VIDEO
Have you tried new the Independent Digital Edition iPad app?
News
weird news... and film it, obviously
Arts & Entertainment
tv
News
Matthew Mcnulty and Jessica Brown Findlay in 'Jamaica Inn'
mediaHundreds complain over dialogue levels in period drama
News
peopleJay Z and Beyoncé to buy £5.5m London townhouse
Voices
voicesMoyes' tragedy is one the Deputy PM understands all too well, says Matthew Norman
Arts & Entertainment
Rocker of ages: Chuck Berry
musicWhy do musicians play into old age?
Arts & Entertainment
With Jo Joyner in 'Trying Again'
tvHe talks to Alice Jones on swapping politics for pillow talk
News
Jilly's jewels: gardener Alan Titchmarsh
peopleCountry Life magazine's list of 'gallant' public figures throws light on what it means to be a gentleman in the modern world
Sport
John Terry goes down injured in the 70th minute
sportAtletico Madrid 0 Chelsea 0: Blues can finish the job at Stamford Bridge, but injuries to Terry and Cech are a concern for Mourinho
Student
student
News
<b>Rebecca Adlington</b>
<br />This, the first British swimmer to win two
Olympic gold medals in 100 years, is the eversmiling
face of the athletes who will, we're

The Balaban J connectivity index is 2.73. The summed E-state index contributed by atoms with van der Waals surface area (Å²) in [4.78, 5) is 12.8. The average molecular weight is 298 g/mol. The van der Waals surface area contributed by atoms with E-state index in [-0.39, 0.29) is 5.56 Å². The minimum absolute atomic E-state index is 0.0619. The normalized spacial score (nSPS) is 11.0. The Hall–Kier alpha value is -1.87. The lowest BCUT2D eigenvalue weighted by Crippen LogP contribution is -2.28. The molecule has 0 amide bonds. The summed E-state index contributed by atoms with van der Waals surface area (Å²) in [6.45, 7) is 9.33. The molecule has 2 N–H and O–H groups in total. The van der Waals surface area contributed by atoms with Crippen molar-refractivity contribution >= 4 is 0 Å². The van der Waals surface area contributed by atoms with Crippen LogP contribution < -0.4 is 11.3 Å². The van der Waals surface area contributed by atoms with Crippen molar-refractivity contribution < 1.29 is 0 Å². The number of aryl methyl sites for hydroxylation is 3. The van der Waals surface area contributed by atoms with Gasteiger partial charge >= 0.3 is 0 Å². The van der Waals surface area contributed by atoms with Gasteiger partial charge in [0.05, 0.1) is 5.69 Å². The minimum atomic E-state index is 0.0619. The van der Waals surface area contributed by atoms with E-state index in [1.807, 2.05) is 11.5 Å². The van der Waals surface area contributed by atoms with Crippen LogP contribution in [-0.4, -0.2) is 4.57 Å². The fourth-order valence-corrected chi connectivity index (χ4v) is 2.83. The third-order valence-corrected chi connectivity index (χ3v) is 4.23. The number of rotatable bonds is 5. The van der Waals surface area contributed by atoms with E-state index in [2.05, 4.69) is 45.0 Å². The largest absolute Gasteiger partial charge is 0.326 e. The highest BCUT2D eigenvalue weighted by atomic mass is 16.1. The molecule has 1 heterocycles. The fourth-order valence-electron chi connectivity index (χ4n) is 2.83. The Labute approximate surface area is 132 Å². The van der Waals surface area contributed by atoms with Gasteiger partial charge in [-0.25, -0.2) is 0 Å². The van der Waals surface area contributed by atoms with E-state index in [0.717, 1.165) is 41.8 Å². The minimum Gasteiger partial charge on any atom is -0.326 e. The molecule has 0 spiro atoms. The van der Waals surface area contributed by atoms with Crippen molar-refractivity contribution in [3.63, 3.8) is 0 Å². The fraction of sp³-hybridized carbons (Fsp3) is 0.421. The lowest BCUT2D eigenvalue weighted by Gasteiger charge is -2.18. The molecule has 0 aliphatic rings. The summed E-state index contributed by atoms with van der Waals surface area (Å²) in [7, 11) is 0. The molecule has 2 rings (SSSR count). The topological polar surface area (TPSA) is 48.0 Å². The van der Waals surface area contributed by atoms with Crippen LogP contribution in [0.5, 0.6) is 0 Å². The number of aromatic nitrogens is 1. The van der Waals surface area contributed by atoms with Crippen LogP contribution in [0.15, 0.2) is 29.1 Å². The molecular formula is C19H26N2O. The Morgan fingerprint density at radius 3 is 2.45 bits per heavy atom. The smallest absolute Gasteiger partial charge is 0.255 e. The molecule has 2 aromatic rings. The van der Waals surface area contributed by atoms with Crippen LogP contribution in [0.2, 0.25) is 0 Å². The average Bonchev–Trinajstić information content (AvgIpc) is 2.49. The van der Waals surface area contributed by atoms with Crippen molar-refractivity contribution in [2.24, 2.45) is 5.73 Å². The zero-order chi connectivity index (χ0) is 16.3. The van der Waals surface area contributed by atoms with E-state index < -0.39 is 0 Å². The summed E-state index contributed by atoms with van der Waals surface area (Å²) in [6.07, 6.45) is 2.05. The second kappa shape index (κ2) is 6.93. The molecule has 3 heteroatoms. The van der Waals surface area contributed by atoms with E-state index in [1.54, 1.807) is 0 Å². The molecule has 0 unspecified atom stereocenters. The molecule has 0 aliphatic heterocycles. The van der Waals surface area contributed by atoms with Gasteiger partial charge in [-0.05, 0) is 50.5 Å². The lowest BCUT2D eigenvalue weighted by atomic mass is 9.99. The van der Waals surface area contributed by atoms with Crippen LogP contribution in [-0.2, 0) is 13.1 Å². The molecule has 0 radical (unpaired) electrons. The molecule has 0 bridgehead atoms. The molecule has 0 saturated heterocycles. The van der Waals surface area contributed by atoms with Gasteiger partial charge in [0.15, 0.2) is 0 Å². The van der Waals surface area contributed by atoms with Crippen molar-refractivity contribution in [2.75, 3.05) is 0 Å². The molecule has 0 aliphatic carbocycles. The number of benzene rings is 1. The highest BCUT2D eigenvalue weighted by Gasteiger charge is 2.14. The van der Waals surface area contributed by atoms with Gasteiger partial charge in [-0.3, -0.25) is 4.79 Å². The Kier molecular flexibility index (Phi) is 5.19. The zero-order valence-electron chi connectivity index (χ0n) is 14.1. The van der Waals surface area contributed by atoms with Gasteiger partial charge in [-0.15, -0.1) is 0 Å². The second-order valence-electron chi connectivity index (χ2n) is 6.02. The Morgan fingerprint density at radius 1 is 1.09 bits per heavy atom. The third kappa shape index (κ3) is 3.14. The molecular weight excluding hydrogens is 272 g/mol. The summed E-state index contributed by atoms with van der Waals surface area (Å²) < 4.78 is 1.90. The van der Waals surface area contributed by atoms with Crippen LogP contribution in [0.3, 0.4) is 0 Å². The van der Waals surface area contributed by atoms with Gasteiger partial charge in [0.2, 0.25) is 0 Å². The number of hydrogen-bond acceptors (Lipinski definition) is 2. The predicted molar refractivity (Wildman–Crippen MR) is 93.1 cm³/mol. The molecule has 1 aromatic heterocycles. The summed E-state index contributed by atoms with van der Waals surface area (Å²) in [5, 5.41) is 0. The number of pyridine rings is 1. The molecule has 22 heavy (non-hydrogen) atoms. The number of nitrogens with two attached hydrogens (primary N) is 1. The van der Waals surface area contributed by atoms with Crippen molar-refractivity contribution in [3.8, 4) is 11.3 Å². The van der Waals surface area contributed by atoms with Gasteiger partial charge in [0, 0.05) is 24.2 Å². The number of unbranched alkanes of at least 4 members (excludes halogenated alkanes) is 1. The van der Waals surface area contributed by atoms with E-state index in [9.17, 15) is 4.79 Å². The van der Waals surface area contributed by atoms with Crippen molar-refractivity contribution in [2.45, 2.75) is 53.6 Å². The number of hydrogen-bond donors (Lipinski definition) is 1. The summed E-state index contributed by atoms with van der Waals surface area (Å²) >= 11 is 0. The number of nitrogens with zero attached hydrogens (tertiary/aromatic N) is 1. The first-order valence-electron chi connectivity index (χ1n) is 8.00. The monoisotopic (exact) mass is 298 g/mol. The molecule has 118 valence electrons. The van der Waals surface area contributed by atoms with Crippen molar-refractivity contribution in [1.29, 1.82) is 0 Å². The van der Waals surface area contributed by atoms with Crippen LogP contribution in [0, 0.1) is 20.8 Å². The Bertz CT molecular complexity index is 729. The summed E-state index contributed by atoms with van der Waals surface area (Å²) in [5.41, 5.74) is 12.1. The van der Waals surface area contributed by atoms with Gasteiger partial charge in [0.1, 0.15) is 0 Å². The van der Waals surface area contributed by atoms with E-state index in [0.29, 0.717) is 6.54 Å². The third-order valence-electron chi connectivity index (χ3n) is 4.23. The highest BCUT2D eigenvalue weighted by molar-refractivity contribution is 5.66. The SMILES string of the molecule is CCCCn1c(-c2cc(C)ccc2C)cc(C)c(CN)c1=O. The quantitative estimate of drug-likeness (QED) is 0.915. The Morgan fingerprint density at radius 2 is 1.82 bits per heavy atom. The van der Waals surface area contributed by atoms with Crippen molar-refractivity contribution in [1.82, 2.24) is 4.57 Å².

confident, make us all proud at London 2012
peopleRebecca Adlington on 'nose surgery'
Independent
Travel Shop
the manor
Up to 70% off luxury travel
on city breaks Find out more
santorini
Up to 70% off luxury travel
on chic beach resorts Find out more
sardina foodie
Up to 70% off luxury travel
on country retreats Find out more
Have you tried new the Independent Digital Edition iPad app?
Independent Dating
and  

By clicking 'Search' you
are agreeing to our
Terms of Use.

iJobs Job Widget
iJobs General

Clinical Negligence

Very Competitive: Austen Lloyd: Clinical Negligence - Oxford An opportunity f...

Projects Financial Analyst - Global Technology firm

£55000 - £62000 per annum + outstanding benefits and bonus: Pro-Recruitment Gr...

Reception Teacher

£120 per day: Randstad Education Luton: Reception teacher required for an Outs...

Commercial B2B Pricing Specialist - Global Bids and Tenders

£35000 - £45000 per annum + excellent company benefits : Pro-Recruitment Group...

Day In a Page

Brits who migrate to Costa del Sol more unhappy than those who stay at home

It's not always fun in the sun: Moving abroad does not guarantee happiness

Brits who migrate to Costa del Sol more unhappy than those who stay at home
Migrants in Britain a decade on: They came, they worked, they stayed in Lincolnshire

Migrants in Britain a decade on

They came, they worked, they stayed in Lincolnshire